While current studies suggest that around a fifth (19 per cent) of a newborn baby’s supply or deficiency of vitamin D comes directly from its mother, experts from Kingston’s School of Life Sciences have discovered that the figure is, in fact, almost three times as high at 56 per cent. The results have been revealed using a new measuring technique, developed in the laboratories at Kingston, which is able to examine eight different forms of vitamin D in greater detail for the first time.
The study, just published in Nutrition Journal, focused on 120 samples taken from 60 Greek mothers and their babies. The research was conducted with the Department of Obstetrics and Gynaecology at Aristotle University of Thessaloniki in Greece. Although the Mediterranean nation enjoys more hours of sunshine than the United Kingdom, the research revealed that many of the mothers had low levels of vitamin D, suggesting that what they ate was an equally important source.
Professor Declan Naughton, who headed the Kingston research team, said the findings made it more important than ever that mothers-to-be received the key nutrient not only through sunlight but also through foods such as oily fish. “The impact that mothers deficient in vitamin D have on their babies’ levels is a much bigger problem than we thought,” Professor Naughton said. “Maintaining good supplies during pregnancy is clearly of vital importance for both mothers’ and babies’ long term health.”
Lack of the vitamin in pregnant women has been linked to diabetes and increased rates of caesarean section births, while babies can be smaller than average. In children, the deficiency can cause rickets – a soft bone disease.
Vitamin D plays an important role in maintaining good levels of calcium and phosphate which help form healthy bones and teeth. The two main forms are vitamin D3, which primarily comes from sunlight, and D2 which is found in a small number of foods including egg yolk, mushrooms, farmed salmon, mackerel, sardines and fortified bread and cereals. Processes in the body convert the vitamin into what is known as the circulating form – the type commonly measured in routine blood tests – followed by the active form – the type that promotes calcium absorption, cell growth and immunity.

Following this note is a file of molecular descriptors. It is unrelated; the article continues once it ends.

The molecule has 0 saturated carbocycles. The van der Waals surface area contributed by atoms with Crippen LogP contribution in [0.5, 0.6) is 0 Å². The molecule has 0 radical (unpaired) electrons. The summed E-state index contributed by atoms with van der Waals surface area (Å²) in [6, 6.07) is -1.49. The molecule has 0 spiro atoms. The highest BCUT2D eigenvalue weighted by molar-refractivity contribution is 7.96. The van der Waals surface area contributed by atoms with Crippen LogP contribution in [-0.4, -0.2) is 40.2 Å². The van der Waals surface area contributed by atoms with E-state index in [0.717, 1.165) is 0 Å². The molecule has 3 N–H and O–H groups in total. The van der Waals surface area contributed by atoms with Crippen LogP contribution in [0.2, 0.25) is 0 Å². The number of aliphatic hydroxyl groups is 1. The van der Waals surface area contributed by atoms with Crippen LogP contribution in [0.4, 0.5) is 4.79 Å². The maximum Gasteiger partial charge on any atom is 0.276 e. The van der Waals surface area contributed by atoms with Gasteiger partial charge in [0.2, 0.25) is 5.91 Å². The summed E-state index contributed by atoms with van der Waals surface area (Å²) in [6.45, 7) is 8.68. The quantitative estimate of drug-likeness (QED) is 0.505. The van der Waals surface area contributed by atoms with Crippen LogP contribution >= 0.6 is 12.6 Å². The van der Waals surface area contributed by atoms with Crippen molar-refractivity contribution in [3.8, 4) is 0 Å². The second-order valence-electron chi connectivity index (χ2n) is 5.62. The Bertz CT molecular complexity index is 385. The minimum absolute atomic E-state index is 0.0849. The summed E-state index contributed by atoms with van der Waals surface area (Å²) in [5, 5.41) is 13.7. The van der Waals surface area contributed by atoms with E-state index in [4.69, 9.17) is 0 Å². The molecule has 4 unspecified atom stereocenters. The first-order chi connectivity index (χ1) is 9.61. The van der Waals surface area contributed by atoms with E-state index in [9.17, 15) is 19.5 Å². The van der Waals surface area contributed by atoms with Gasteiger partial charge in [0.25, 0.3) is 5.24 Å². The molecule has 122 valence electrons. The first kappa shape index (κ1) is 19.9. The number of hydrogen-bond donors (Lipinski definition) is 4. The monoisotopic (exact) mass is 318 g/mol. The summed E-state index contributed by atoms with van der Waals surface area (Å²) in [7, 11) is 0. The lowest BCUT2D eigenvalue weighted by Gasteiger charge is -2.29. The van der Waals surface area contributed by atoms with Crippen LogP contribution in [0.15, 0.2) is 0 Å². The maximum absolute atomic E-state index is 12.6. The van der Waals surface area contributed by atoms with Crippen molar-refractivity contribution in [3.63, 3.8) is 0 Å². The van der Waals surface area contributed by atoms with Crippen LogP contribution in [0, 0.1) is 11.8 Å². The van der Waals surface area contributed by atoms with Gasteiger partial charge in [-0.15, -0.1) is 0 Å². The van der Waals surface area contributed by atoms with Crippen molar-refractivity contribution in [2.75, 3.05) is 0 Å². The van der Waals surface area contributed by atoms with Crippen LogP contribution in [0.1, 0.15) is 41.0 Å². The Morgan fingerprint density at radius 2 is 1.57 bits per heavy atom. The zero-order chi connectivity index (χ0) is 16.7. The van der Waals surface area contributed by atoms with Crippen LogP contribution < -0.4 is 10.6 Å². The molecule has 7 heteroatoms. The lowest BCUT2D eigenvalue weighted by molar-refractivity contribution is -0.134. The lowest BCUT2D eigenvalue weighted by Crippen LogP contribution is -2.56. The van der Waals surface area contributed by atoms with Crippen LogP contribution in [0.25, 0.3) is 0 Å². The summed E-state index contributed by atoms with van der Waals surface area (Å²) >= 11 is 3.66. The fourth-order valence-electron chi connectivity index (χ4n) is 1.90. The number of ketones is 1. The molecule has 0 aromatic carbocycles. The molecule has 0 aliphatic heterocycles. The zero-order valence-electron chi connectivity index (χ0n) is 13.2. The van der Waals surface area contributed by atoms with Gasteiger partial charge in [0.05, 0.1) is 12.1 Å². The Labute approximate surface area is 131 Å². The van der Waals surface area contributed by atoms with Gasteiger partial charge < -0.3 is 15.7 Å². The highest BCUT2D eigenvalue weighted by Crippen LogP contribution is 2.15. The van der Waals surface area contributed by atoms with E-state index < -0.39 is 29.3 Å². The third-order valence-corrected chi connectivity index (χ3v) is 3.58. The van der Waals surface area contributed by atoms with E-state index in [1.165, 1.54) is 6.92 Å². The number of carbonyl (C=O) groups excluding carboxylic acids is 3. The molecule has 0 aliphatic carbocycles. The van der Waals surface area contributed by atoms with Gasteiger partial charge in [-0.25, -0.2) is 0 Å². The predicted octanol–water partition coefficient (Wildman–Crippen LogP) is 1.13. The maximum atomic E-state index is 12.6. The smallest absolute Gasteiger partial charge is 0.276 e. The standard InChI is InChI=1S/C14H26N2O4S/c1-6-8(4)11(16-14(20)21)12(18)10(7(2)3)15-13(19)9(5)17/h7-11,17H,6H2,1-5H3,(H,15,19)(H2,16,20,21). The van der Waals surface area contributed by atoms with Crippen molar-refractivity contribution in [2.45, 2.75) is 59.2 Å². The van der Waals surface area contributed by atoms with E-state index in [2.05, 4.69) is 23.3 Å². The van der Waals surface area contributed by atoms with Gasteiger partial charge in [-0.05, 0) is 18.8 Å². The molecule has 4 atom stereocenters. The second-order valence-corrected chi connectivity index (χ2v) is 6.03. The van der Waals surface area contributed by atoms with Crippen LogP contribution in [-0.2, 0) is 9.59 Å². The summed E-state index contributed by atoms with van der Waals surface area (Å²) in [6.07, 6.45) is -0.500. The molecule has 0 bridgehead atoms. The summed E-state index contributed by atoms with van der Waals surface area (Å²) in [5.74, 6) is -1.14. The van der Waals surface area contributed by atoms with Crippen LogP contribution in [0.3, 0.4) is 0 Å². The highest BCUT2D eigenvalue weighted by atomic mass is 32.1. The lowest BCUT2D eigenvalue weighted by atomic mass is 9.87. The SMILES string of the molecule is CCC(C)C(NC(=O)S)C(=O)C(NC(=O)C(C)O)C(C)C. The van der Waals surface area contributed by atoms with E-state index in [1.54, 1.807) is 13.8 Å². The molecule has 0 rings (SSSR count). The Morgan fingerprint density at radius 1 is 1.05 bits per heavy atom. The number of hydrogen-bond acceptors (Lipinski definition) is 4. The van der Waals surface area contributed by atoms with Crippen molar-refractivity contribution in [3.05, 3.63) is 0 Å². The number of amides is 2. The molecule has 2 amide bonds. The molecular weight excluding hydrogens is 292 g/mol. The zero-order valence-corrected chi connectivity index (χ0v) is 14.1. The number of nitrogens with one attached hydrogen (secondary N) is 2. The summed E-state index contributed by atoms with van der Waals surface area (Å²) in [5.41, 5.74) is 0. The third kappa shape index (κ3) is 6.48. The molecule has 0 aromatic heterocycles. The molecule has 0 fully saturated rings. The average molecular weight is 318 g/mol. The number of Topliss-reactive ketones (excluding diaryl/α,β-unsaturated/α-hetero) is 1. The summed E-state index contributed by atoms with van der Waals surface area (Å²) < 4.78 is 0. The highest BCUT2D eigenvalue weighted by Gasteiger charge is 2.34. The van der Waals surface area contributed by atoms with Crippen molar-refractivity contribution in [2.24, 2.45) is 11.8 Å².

Professor Naughton and his team found that the type of vitamin D commonly measured in blood tests was not as reliable an indicator of vitamin D activity as other strands. They went on to discover that two epimer forms, previously thought to be unimportant, influenced levels in babies. “This shows the need for more accurate measurement to assess levels of vitamin D as well as the need to look more closely at its different forms,” Professor Naughton said.
Further clinical studies would be required to examine the effectiveness of vitamin D supplements in pregnant women to see whether particular factors made it difficult for them to absorb the nutrient, Professor Naughton added.
The research forms part of wider investigations being conducted by Professor Naughton and his team into vitamin D’s role in conditions including Alzheimer’s disease, diabetes and multiple sclerosis. The full paper can be viewed in Nutrition Journal.
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